This new insight will help scientists understand how gene expression is controlled. And it also reveals additional evidence for the intelligent design of biochemical systems.

In part 1 of this TNRTB series, I describe the splicing process and touch on how it evinces the work of a Creator. Next week, I will describe the efforts by the international team to decipher the splicing code and show how their insights help advance the case for biochemical intelligent design.

Gene Splicing

In eukaryotes genes consist of regions that specify the amino acid sequence of protein chains (called exons) interrupted by other regions that don’t code for anything (called introns).

After the gene is copied into a mRNA molecule, the intron sequences are excised and the exons spliced together by a protein-RNA complex known as a spliceosome. (The figure below illustrates this process.)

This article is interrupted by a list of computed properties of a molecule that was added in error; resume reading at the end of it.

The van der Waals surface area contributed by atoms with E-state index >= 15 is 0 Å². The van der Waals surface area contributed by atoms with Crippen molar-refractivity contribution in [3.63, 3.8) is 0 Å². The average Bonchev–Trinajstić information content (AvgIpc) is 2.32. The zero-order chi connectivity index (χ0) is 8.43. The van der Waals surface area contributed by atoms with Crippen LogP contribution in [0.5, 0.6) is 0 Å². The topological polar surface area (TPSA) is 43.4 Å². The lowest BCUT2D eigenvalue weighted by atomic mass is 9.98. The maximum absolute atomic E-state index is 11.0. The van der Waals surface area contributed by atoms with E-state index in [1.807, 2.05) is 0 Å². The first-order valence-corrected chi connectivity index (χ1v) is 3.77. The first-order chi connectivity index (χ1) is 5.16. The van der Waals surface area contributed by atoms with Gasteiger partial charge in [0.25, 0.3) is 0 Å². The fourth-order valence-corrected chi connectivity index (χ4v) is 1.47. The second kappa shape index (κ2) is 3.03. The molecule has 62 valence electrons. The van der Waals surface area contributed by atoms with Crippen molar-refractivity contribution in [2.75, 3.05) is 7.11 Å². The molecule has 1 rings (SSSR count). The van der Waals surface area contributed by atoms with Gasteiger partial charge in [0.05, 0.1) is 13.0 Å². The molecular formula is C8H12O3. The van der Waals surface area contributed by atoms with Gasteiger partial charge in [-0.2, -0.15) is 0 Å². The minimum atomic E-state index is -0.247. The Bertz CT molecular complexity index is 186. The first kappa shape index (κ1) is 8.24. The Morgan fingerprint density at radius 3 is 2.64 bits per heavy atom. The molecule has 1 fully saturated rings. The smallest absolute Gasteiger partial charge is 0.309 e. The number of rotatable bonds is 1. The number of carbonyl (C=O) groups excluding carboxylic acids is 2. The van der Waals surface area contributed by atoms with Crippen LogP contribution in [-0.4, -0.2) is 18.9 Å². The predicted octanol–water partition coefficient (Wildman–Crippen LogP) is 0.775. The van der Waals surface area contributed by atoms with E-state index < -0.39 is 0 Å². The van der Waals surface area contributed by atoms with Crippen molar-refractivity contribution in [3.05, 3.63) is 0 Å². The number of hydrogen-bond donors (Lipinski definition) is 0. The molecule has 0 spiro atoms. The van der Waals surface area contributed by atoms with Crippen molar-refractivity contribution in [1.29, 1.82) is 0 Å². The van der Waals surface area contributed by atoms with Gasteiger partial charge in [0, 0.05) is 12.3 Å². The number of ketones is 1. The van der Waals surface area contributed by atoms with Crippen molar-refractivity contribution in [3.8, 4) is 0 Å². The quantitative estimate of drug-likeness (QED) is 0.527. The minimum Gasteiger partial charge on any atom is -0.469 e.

Splicing is an extremely precise process. Errors can cause major problems for organisms and are even responsible for some human diseases. The latter occurs when splicing errors fatally distort or destroy the information (temporarily stored in mRNA) needed to assemble protein chains at ribosomes. And proteins produced improperly cannot carry out their functional roles in the cell.

In Essentials of Molecular Biology, George Malacinski points out, “A cell cannot, of course, afford to miss any of the splice junctions by even a single nucleotide, because this could result in an interruption of the correct reading frame, leading to a truncated protein.”2

Alternate Splicing